Utility companies in the U.S.—the most powerful of which operate as investor-owned monopolies—have made the news for a longstanding pattern of profit-over-people actions. Oregon-based methane gas utility NW Natural is seeking approval to increase their rates for a second time in less than two years. If approved, residential gas customers would see a roughly 25% cumulative increase in their gas bills, the proceeds from which would bankroll, among other things, expansions to the company's fossil fuel infrastructure. [Editor's note: Climate Solutions, along with several partner organizations, is a co-plaintiff in this case.] NW Natural is also under fire for suing to roll back the state's landmark Climate Protection Program regulations, their misleading statements about  renewable "natural" gas, and targeting K-12 students in their pro-gas marketing campaigns. Utilities operating against the public interest are not limited to the Beaver State; in a recent episode of Last Week Tonight, comedian/investigative journalist John Oliver explained how utilities across the country came to be so powerful, the lengths to which they will go to maximize their profits, and common tactics they employ to influence and obstruct public processes.

Eclectic electric vehicles

More and more electric vehicles of all types are coming to market—electric fire trucks, food service and freight trucks, even tractors. For farmers facing rising diesel prices, Bloomberg reports, “energy is one of the few things [farmers] can control. Electrifying their farm, being able to plug their tractor in at home, and being able to completely remove all these other market forces provides a lot more stability, and really adds another layer of resilience to our farming community.”   

Grist reports on new research showing that numerous factors, psychological as well as financial, contribute to buyers’ anxiety about switching from gas to electric vehicles. Still, the share of electric vehicles on the road is increasing around the world.

Think climate action will be expensive? Check out the price tag on inaction

A new report that the consulting firm Deloitte presented before the World Economic Forum this week finds that if the world stays on its current fossil-fueled energy trajectory, it will cost $178 trillion over the next 50 years. On the other hand, swift action to eliminate greenhouse gas emissions worldwide by 2050 could add $43 trillion to the global economy over the same period and plant the seeds for a green Industrial Revolution. The study concludes that “achieving net-zero emissions by 2050 isn’t just an aspirational goal—it’s an economic growth imperative.”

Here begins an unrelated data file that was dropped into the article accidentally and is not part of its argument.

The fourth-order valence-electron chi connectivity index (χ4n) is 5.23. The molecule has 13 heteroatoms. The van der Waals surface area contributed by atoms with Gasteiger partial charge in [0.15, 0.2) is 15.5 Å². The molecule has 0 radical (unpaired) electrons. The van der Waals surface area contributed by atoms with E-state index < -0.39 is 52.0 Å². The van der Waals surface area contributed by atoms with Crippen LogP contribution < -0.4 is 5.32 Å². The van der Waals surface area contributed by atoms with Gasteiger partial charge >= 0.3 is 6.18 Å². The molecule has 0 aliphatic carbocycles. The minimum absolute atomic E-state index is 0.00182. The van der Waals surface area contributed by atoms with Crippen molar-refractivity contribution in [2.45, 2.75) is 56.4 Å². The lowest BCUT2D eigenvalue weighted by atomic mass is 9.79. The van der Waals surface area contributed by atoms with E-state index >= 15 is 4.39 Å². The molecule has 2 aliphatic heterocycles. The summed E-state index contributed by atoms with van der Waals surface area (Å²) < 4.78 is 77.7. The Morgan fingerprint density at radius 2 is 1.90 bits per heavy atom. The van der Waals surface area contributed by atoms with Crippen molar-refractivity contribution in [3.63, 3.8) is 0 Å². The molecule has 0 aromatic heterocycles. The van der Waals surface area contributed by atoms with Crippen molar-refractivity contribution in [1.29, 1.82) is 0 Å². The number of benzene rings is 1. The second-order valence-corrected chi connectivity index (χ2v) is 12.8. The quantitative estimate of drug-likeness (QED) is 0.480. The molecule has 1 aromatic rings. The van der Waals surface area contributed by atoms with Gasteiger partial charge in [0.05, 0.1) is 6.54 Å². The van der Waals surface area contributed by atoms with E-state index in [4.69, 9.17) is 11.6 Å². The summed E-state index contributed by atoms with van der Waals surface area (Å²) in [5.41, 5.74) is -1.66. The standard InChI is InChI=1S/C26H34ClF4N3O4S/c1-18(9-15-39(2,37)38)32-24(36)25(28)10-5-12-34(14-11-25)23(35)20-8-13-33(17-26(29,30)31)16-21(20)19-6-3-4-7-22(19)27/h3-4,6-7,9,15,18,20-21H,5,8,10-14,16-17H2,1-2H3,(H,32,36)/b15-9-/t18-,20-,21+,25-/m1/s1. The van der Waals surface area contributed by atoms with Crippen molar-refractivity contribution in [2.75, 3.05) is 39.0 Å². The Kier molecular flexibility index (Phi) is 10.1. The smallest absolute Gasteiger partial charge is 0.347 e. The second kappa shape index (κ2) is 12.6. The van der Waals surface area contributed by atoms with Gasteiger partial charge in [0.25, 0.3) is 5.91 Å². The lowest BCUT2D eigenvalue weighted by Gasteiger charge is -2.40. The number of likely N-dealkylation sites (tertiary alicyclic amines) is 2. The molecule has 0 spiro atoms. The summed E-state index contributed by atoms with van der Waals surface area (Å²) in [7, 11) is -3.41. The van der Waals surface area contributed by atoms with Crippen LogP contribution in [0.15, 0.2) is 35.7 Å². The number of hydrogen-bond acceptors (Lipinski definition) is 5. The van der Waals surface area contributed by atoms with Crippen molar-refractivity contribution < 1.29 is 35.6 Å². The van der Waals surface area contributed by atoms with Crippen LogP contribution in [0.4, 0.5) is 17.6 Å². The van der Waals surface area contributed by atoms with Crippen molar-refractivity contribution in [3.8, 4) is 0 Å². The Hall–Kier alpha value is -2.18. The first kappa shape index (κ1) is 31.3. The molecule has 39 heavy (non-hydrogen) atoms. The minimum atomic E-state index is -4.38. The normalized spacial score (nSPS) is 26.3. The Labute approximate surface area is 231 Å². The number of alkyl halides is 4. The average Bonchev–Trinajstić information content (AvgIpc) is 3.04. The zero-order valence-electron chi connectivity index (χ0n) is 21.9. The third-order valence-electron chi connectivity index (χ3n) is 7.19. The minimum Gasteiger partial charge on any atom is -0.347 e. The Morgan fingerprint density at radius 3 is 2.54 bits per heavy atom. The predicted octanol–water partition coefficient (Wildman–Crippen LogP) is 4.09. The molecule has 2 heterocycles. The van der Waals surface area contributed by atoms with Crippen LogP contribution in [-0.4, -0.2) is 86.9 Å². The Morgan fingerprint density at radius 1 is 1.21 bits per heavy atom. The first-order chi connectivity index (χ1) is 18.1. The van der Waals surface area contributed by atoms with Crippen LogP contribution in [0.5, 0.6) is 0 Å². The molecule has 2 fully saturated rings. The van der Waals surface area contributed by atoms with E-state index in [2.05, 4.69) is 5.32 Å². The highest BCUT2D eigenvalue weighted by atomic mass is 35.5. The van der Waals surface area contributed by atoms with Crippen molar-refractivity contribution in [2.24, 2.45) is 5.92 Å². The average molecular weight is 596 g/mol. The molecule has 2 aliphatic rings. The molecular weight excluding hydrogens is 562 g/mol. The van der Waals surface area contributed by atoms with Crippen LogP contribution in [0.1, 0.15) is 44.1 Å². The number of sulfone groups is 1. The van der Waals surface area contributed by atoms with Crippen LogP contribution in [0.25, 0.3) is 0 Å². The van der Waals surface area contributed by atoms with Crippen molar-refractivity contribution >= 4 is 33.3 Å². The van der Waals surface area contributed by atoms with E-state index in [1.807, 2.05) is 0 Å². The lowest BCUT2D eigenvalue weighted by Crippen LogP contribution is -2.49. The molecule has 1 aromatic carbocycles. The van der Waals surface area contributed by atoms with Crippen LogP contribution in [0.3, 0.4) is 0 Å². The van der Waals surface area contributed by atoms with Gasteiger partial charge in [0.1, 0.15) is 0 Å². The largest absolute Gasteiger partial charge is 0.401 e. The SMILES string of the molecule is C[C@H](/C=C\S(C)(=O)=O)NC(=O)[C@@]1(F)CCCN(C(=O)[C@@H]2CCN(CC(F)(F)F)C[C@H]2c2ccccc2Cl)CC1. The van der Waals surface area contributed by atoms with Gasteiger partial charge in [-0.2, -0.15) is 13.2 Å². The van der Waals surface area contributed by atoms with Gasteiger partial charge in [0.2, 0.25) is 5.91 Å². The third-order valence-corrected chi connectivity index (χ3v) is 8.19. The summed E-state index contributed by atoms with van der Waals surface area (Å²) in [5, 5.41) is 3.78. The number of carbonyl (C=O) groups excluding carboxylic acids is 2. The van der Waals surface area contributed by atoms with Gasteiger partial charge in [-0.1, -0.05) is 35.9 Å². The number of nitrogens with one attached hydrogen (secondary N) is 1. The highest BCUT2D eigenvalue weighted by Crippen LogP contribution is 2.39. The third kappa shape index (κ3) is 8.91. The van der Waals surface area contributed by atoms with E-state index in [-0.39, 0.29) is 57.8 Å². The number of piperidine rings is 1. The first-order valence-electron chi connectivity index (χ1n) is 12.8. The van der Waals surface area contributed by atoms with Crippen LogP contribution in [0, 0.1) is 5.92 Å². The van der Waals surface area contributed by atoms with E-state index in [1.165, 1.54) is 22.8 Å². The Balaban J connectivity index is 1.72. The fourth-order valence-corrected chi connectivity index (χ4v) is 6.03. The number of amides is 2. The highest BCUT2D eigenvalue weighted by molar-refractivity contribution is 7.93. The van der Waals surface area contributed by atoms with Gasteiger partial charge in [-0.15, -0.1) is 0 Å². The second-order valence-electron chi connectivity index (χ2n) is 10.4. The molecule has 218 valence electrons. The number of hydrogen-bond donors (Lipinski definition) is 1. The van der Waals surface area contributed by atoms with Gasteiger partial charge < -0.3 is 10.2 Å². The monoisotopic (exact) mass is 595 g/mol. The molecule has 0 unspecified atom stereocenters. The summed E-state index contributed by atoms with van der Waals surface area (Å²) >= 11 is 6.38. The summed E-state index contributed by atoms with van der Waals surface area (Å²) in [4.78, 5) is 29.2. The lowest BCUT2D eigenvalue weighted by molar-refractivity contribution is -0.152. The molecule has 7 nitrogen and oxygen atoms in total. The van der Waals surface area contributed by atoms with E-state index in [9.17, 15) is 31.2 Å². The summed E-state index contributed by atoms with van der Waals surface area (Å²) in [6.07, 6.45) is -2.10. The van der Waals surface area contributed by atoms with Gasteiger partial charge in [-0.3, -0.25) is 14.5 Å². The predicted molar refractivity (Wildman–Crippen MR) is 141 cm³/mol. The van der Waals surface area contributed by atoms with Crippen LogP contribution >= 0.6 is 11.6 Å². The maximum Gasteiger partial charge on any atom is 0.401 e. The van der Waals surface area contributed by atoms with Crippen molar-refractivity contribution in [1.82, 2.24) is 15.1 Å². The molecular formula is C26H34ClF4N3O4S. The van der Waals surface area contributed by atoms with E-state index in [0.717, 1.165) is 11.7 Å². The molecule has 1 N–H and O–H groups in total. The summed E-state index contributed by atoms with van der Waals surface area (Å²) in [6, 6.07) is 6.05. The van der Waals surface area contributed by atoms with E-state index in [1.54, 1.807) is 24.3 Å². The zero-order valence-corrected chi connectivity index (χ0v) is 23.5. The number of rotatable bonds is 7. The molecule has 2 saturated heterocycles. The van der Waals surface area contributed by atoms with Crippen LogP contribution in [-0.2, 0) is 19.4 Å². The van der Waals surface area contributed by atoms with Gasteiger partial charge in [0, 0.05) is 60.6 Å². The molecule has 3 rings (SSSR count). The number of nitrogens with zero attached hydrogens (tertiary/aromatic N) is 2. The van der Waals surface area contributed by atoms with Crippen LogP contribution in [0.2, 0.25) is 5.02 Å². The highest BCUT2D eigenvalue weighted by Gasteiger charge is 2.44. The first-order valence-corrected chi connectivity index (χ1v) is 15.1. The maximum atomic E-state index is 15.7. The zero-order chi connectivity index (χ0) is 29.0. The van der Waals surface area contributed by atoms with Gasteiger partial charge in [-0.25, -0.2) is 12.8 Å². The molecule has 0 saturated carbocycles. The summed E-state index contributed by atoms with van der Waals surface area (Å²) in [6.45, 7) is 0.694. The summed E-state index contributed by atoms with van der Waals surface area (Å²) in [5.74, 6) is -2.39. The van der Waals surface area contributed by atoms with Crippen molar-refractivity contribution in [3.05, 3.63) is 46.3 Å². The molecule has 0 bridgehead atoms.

One thing you can do:

Check out Not Too Late, a new climate site launched by Rebecca Solnit and Thelma Young Lutunatubua, described as “a project to bring newcomers to the climate movement.” Articles and other resources gathered on the site are selected to communicate both the urgency of the climate crisis and a hopeful pragmatism about steps we can all take to pivot away from our unhealthy dependency on fossil fuels.

Video: a Not Too Late conversation between Rebecca Solnit and Buddhist teacher Joan Halifax.

Author Bio

Jonathan Lawson

Digital Communications Manager, Climate Solutions

As Digital Communications Manager, Jonathan uses online tools to extend the reach of Climate Solutions programs, and to expand the community of people and organizations working together for clean energy and sustainable climate policies. He serves as managing editor of, and oversees our email list communications and social media.

Before joining Climate Solutions in 2014, Jonathan served as Executive Director of the communications rights organization Reclaim the Media, where he played a catalytic role in fueling the growth of a national movement focused on media justice and democratizing media and communications policy. He also spent more than eight years providing communications strategy, digital communications and design to statewide labor organizations including SEIU and WFSE/AFSCME, writing op-eds by day and designing giant puppets by night.

A past board member of the Washington News Council and of Seattle Improvised Music, he is also a veteran of the Independent Media Center movement, and has worked in community radio since 1986; for 19 years he produced the weekly creative music program Flotation Device on KBCS. His articles on media and communications issues have appeared in numerous northwest and national publications. Jonathan holds a masters degree in Theological Studies from Harvard University.